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Survey: A Third of Students in 2 Sports Injured

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An estimated one-third of all high-school wrestlers and nearly one-quarter of all high-school basketball players were sidelined by injuries during the 1987-88 school year, according to projections from the National Athletic Trainers' Association.

The new injury-surveillance studies are part of the NATA'S nationwide effort to demonstrate why schools should provide better health care for the schools' some six million interscholastic athletes, said Jerry Rhea, the association's president.

The organization has called on schools to minimize risks by employing health-care professionals such as athletic trainers and team physicians.

This is the second year that the NATA has conducted the injury studies on football, wrestling, and boys' and girls' basketball. In February, the association released a study estimating that 37 percent of the nation's one million precollegiate football players were injured during the 1987 season. (See Education Week, Feb. 17, 1988.)

Preliminary results from the survey of wrestling-related injuries found 30 percent of the 273,000 wrestlers were hurt last season. Wrestlers also had a greater frequency of major injuries, those requiring three weeks or more to heal, than football players. Of the wrestling injuries, 15 percent were classified as major, compared with 11 percent of the football-related injuries.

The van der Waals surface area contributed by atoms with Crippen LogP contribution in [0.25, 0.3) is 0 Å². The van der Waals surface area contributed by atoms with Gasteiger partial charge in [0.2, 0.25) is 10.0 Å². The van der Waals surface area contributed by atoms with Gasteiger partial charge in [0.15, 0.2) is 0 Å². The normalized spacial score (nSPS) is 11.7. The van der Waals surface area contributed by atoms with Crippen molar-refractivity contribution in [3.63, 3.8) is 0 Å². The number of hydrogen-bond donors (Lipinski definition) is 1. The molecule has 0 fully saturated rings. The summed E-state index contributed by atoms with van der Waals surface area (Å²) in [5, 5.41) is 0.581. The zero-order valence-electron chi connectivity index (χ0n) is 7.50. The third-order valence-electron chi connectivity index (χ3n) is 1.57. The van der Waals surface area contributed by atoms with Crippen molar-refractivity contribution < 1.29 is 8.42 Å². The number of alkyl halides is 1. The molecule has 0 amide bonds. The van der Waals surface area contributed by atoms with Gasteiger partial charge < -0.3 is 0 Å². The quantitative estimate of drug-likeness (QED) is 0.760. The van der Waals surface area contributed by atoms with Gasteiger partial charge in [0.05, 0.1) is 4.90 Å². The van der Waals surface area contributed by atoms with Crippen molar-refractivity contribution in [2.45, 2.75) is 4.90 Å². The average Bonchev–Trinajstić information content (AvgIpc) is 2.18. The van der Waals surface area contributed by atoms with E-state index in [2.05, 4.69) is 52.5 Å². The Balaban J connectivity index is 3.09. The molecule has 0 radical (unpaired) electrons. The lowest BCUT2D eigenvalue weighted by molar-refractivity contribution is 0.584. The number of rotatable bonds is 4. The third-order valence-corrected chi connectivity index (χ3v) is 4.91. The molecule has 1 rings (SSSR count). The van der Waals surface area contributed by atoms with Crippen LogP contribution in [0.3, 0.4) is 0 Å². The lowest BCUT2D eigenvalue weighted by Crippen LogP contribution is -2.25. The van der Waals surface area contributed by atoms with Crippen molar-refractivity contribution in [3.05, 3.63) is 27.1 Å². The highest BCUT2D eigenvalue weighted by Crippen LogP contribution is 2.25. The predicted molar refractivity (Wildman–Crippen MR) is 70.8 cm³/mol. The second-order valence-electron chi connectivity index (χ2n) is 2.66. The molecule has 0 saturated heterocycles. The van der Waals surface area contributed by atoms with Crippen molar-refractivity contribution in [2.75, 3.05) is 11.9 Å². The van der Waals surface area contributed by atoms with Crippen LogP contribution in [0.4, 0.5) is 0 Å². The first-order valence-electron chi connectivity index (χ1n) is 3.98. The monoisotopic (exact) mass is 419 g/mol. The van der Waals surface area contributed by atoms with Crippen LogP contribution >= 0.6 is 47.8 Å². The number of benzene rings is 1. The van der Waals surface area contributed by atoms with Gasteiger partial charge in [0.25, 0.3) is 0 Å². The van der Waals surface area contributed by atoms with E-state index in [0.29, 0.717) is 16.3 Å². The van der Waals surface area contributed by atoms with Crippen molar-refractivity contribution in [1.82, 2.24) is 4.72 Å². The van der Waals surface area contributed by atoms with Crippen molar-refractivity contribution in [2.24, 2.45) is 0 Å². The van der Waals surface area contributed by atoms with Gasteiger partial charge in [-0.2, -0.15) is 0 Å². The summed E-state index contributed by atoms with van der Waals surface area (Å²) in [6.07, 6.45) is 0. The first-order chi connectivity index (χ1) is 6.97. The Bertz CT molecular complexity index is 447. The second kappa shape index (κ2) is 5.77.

Officials said because of the demands of the sport, they were not surprised that wrestlers suffered more major injuries than other high-school athletes.

The separate study on basketball injuries estimated that 23 percent of the 697,000 male and female players were injured at least once during the 1987-88 season. It found the injury rates for the sexes to be identical.

Sprains and strains were the most common ailment among athletes in both sports.

The injury estimates for both sports were based on medical records kept by a sampling of student athletes across the country.

The injury rates of high-school athletes are similar to those of college and professional players, the NATA says. "The difference is more with the availability of health care than with injuries,'' said Otho Davis, the association's executive director.

While college and professional players are well attended, only 15 percent of the nation's high schools have "acceptable day-to-day health care,'' Mr. Davis said. --NM

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